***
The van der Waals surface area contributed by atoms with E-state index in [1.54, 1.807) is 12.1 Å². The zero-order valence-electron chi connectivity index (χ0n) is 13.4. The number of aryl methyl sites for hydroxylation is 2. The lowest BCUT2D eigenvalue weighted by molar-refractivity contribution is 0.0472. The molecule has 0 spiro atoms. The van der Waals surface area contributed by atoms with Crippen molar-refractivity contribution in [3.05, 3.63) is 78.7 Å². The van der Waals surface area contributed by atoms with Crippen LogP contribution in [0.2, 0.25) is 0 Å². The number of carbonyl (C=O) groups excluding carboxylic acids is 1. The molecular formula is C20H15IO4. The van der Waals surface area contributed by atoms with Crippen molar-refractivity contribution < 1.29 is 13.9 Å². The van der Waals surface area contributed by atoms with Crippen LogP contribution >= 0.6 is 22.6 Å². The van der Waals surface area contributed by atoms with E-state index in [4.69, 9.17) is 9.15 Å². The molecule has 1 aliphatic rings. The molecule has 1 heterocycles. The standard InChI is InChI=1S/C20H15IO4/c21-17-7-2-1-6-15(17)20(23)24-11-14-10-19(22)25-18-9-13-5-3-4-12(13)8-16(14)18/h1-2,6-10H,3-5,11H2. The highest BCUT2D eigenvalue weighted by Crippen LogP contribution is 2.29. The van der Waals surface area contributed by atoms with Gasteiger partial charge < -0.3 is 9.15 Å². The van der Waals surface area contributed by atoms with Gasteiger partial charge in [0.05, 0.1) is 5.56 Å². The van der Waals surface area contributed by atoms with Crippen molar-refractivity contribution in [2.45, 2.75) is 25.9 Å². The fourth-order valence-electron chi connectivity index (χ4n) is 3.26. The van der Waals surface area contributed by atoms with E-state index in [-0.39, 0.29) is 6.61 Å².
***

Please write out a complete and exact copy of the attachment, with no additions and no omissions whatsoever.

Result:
The van der Waals surface area contributed by atoms with E-state index in [1.54, 1.807) is 12.1 Å². The zero-order valence-electron chi connectivity index (χ0n) is 13.4. The number of aryl methyl sites for hydroxylation is 2. The lowest BCUT2D eigenvalue weighted by molar-refractivity contribution is 0.0472. The molecule has 0 spiro atoms. The van der Waals surface area contributed by atoms with Crippen molar-refractivity contribution in [3.05, 3.63) is 78.7 Å². The van der Waals surface area contributed by atoms with Crippen LogP contribution in [0.2, 0.25) is 0 Å². The number of carbonyl (C=O) groups excluding carboxylic acids is 1. The molecular formula is C20H15IO4. The van der Waals surface area contributed by atoms with Crippen molar-refractivity contribution < 1.29 is 13.9 Å². The van der Waals surface area contributed by atoms with Crippen LogP contribution >= 0.6 is 22.6 Å². The van der Waals surface area contributed by atoms with E-state index in [4.69, 9.17) is 9.15 Å². The molecule has 1 aliphatic rings. The molecule has 1 heterocycles. The standard InChI is InChI=1S/C20H15IO4/c21-17-7-2-1-6-15(17)20(23)24-11-14-10-19(22)25-18-9-13-5-3-4-12(13)8-16(14)18/h1-2,6-10H,3-5,11H2. The highest BCUT2D eigenvalue weighted by Crippen LogP contribution is 2.29. The van der Waals surface area contributed by atoms with Gasteiger partial charge < -0.3 is 9.15 Å². The van der Waals surface area contributed by atoms with Gasteiger partial charge in [0.05, 0.1) is 5.56 Å². The van der Waals surface area contributed by atoms with Crippen molar-refractivity contribution in [2.45, 2.75) is 25.9 Å². The fourth-order valence-electron chi connectivity index (χ4n) is 3.26. The van der Waals surface area contributed by atoms with E-state index in [-0.39, 0.29) is 6.61 Å².